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XML Tutorial

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XML AJAX

AJAX Introduction AJAX XMLHttp AJAX Request AJAX Response AJAX XML File AJAX PHP AJAX ASP AJAX Database AJAX Applications AJAX Examples

XML DOM

DOM Introduction DOM Nodes DOM Accessing DOM Node Info DOM Node List DOM Traversing DOM Navigating DOM Get Values DOM Change Nodes DOM Remove Nodes DOM Replace Nodes DOM Create Nodes DOM Add Nodes DOM Clone Nodes DOM Examples

XPath Tutorial

XPath Introduction XPath Nodes XPath Syntax XPath Axes XPath Operators XPath Examples

XSLT Tutorial

XSLT Introduction XSL Languages XSLT Transform XSLT <template> XSLT <value-of> XSLT <for-each> XSLT <sort> XSLT <if> XSLT <choose> XSLT Apply XSLT on the Client XSLT on the Server XSLT Edit XML XSLT Examples

XQuery Tutorial

XQuery Introduction XQuery Example XQuery FLWOR XQuery HTML XQuery Terms XQuery Syntax XQuery Add XQuery Select XQuery Functions

XML DTD

DTD Introduction DTD Building Blocks DTD Elements DTD Attributes DTD Elements vs Attr DTD Entities DTD Examples

XSD Schema

XSD Introduction XSD How To XSD <schema> XSD Elements XSD Attributes XSD Restrictions

XSD Complex

XSD Elements XSD Empty XSD Elements Only XSD Text Only XSD Mixed XSD Indicators XSD <any> XSD <anyAttribute> XSD Substitution XSD Example

XSD Data

XSD String XSD Date XSD Numeric XSD Misc XSD Reference

Web Services

XML Services XML WSDL XML SOAP XML RDF XML RSS

References

DOM Node Types DOM Node DOM NodeList DOM NamedNodeMap DOM Document DOM Element DOM Attribute DOM Text DOM CDATA DOM Comment DOM XMLHttpRequest DOM Parser XSLT Elements XSLT/XPath Functions

Introduction to XML


XML is a software- and hardware-independent tool for storing and transporting data.


What is XML?

  • XML stands for eXtensible Markup Language
  • XML is a markup language much like HTML
  • XML was designed to store and transport data
  • XML was designed to be self-descriptive
  • XML is a W3C Recommendation

XML Does Not DO Anything

Maybe it is a little hard to understand, but XML does not DO anything.

This note is a note to Tove from Jani, stored as XML:

<note>
  <to>Tove</to>
  <from>Jani</from>
  <heading>Reminder</heading>
  <body>Don't forget me this weekend!</body>
</note>

The XML above is quite self-descriptive:

  • It has sender information.
  • It has receiver information
  • It has a heading
  • It has a message body.

But still, the XML above does not DO anything. XML is just information wrapped in tags.

Someone must write a piece of software to send, receive, store, or display it:

Note

To: Tove

From: Jani

Reminder

Don't forget me this weekend!


The Difference Between XML and HTML

XML and HTML were designed with different goals:

  • XML was designed to carry data - with focus on what data is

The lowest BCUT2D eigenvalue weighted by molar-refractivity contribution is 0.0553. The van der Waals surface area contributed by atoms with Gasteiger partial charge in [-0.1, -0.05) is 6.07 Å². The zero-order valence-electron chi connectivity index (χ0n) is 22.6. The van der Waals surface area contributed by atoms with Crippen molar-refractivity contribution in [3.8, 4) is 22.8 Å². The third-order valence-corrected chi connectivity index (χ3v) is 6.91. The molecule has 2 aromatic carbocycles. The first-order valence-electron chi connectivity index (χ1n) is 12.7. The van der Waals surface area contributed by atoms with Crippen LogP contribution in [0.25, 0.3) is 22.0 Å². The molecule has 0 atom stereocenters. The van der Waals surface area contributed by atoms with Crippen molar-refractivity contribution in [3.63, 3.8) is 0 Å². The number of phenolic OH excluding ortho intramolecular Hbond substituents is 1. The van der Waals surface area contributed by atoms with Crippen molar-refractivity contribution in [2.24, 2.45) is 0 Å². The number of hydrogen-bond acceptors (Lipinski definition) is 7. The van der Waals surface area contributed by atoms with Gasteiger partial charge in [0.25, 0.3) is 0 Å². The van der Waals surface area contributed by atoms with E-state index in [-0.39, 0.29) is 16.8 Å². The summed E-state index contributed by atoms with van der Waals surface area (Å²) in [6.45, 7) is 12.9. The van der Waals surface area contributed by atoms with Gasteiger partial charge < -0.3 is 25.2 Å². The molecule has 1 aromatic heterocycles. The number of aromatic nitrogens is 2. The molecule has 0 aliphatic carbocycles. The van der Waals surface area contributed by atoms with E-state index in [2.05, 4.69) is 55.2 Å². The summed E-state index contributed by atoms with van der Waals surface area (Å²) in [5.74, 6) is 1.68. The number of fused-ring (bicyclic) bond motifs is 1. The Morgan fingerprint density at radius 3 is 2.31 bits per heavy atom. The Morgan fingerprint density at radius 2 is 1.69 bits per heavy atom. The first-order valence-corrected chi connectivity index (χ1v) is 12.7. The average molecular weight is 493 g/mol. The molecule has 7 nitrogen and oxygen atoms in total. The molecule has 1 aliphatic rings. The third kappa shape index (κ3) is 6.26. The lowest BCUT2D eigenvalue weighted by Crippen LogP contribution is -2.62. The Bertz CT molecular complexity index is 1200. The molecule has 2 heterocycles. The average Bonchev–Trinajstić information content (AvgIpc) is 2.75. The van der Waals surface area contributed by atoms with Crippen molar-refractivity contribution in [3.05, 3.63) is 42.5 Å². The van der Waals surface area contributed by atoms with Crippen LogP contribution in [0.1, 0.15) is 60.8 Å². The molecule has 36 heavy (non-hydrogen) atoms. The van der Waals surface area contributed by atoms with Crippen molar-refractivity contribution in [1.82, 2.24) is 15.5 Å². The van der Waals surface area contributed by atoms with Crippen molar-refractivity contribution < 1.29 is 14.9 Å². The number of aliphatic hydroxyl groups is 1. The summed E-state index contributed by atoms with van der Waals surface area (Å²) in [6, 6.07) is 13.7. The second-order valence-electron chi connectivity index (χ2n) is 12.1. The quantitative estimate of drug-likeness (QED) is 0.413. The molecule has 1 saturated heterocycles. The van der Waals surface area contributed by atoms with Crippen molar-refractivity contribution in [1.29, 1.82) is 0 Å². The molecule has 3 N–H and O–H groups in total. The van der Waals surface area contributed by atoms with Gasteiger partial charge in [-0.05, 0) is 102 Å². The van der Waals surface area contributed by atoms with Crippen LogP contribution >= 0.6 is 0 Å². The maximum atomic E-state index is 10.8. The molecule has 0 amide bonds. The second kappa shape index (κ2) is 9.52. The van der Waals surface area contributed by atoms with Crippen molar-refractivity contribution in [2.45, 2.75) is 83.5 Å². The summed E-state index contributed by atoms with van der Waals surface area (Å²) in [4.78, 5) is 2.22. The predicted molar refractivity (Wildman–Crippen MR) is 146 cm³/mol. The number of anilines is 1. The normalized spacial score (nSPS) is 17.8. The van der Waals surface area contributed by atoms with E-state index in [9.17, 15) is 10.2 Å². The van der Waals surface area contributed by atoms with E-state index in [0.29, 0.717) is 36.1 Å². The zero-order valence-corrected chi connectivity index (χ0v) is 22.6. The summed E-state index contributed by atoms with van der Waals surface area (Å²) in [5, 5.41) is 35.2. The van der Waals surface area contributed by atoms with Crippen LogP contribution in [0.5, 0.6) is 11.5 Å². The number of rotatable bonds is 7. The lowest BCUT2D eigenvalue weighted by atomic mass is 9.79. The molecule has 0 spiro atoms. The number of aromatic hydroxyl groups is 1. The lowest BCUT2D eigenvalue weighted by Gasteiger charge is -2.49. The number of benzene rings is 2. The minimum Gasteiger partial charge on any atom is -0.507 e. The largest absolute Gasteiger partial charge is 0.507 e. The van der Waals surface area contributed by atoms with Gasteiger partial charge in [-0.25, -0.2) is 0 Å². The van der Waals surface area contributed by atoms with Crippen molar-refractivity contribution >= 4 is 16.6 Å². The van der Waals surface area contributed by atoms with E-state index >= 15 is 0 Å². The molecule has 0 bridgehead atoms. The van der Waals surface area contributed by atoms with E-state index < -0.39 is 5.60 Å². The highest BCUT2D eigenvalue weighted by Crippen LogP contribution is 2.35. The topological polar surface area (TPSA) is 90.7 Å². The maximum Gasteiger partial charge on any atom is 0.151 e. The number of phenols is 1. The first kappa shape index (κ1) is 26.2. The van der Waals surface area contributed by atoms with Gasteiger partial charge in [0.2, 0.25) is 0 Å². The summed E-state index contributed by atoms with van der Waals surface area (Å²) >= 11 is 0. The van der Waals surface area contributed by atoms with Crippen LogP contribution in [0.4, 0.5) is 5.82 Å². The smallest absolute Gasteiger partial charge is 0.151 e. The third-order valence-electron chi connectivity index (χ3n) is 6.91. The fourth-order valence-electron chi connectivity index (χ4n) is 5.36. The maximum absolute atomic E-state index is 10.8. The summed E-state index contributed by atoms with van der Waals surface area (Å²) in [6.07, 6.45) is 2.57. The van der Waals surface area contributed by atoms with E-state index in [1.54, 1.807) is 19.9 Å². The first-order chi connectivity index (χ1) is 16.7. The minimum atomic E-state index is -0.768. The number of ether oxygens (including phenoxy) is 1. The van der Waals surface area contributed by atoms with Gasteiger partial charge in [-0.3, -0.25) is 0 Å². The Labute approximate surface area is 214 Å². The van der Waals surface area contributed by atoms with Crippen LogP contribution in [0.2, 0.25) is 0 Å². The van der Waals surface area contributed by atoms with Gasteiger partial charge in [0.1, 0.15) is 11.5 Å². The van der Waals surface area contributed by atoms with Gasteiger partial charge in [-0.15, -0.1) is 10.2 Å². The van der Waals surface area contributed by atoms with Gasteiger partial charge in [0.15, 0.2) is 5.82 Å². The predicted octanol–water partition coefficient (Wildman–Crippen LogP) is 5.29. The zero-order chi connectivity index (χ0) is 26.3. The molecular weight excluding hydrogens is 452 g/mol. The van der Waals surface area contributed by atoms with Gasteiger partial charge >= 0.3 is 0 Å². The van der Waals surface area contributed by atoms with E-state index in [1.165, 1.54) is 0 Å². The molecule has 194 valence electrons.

• HTML was designed to display data - with focus on how data looks
  • XML tags are not predefined like HTML tags are


XML Does Not Use Predefined Tags

The XML language has no predefined tags.

The tags in the example above (like <to> and <from>) are not defined in any XML standard. These tags are "invented" by the author of the XML document.

HTML works with predefined tags like <p>, <h1>, <table>, etc.

With XML, the author must define both the tags and the document structure.


XML is Extensible

Most XML applications will work as expected even if new data is added (or removed).

Imagine an application designed to display the original version of note.xml (<to> <from> <heading> <data>).

Then imagine a newer version of note.xml with added <date> and <hour> elements, and a removed <heading>.

The way XML is constructed, older version of the application can still work:

<note>
  <date>2015-09-01</date>
  <hour>08:30</hour>
  <to>Tove</to>
  <from>Jani</from>
  <body>Don't forget me this weekend!</body>
</note>

Old Version

Note

To: Tove

From: Jani

Head: (none)

Don't forget me this weekend!

New Version

Note

To: Tove

From: Jani

Date: 2015-09-01 08:30

Don't forget me this weekend!


XML Simplifies Things

  • It simplifies data sharing
  • It simplifies data transport
  • It simplifies platform changes
  • It simplifies data availability

Many computer systems contain data in incompatible formats. Exchanging data between incompatible systems (or upgraded systems) is a time-consuming task for web developers. Large amounts of data must be converted, and incompatible data is often lost.

XML stores data in plain text format. This provides a software- and hardware-independent way of storing, transporting, and sharing data.

XML also makes it easier to expand or upgrade to new operating systems, new applications, or new browsers, without losing data.

With XML, data can be available to all kinds of "reading machines" like people, computers, voice machines, news feeds, etc.


XML is a W3C Recommendation

XML became a W3C Recommendation as early as in February 1998.